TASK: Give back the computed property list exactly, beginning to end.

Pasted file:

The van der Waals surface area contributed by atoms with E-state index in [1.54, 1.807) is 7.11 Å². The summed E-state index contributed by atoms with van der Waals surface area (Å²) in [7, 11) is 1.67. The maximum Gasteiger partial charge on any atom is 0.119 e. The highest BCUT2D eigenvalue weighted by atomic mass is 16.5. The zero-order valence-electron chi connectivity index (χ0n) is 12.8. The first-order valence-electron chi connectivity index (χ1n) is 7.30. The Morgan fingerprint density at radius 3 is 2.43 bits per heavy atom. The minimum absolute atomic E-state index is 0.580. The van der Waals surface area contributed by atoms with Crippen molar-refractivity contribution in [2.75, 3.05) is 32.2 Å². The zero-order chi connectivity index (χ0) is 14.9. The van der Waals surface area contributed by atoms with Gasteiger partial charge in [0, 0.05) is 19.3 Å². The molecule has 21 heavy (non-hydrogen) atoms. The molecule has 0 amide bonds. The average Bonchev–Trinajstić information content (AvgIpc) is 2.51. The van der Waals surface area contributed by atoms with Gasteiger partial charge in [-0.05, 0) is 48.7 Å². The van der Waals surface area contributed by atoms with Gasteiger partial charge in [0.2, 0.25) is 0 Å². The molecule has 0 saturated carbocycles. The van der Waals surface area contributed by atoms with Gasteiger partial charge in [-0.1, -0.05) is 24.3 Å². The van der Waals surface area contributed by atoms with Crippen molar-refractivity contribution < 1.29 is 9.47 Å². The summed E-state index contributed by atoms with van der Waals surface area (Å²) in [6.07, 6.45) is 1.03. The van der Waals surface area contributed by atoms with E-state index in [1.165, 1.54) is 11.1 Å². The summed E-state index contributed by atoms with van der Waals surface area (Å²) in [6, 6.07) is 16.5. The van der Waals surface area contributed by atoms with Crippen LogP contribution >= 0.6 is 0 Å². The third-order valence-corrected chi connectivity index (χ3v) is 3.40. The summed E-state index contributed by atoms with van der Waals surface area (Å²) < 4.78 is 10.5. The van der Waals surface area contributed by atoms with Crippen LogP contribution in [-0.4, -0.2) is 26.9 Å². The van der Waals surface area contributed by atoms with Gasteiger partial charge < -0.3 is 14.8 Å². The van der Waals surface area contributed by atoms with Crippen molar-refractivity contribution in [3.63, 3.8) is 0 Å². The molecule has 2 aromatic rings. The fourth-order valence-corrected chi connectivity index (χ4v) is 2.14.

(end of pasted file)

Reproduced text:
The van der Waals surface area contributed by atoms with E-state index in [1.54, 1.807) is 7.11 Å². The summed E-state index contributed by atoms with van der Waals surface area (Å²) in [7, 11) is 1.67. The maximum Gasteiger partial charge on any atom is 0.119 e. The highest BCUT2D eigenvalue weighted by atomic mass is 16.5. The zero-order valence-electron chi connectivity index (χ0n) is 12.8. The first-order valence-electron chi connectivity index (χ1n) is 7.30. The Morgan fingerprint density at radius 3 is 2.43 bits per heavy atom. The minimum absolute atomic E-state index is 0.580. The van der Waals surface area contributed by atoms with Crippen molar-refractivity contribution in [2.75, 3.05) is 32.2 Å². The zero-order chi connectivity index (χ0) is 14.9. The van der Waals surface area contributed by atoms with Gasteiger partial charge in [0, 0.05) is 19.3 Å². The molecule has 21 heavy (non-hydrogen) atoms. The molecule has 0 amide bonds. The average Bonchev–Trinajstić information content (AvgIpc) is 2.51. The van der Waals surface area contributed by atoms with Gasteiger partial charge in [-0.05, 0) is 48.7 Å². The van der Waals surface area contributed by atoms with Gasteiger partial charge in [0.2, 0.25) is 0 Å². The molecule has 0 saturated carbocycles. The van der Waals surface area contributed by atoms with Gasteiger partial charge in [-0.1, -0.05) is 24.3 Å². The van der Waals surface area contributed by atoms with Crippen molar-refractivity contribution < 1.29 is 9.47 Å². The summed E-state index contributed by atoms with van der Waals surface area (Å²) in [6.07, 6.45) is 1.03. The van der Waals surface area contributed by atoms with E-state index in [1.165, 1.54) is 11.1 Å². The summed E-state index contributed by atoms with van der Waals surface area (Å²) in [6, 6.07) is 16.5. The van der Waals surface area contributed by atoms with Crippen LogP contribution >= 0.6 is 0 Å². The third-order valence-corrected chi connectivity index (χ3v) is 3.40. The summed E-state index contributed by atoms with van der Waals surface area (Å²) < 4.78 is 10.5. The van der Waals surface area contributed by atoms with Crippen LogP contribution in [-0.4, -0.2) is 26.9 Å². The van der Waals surface area contributed by atoms with Gasteiger partial charge < -0.3 is 14.8 Å². The van der Waals surface area contributed by atoms with Crippen molar-refractivity contribution in [3.63, 3.8) is 0 Å². The molecule has 2 aromatic rings. The fourth-order valence-corrected chi connectivity index (χ4v) is 2.14.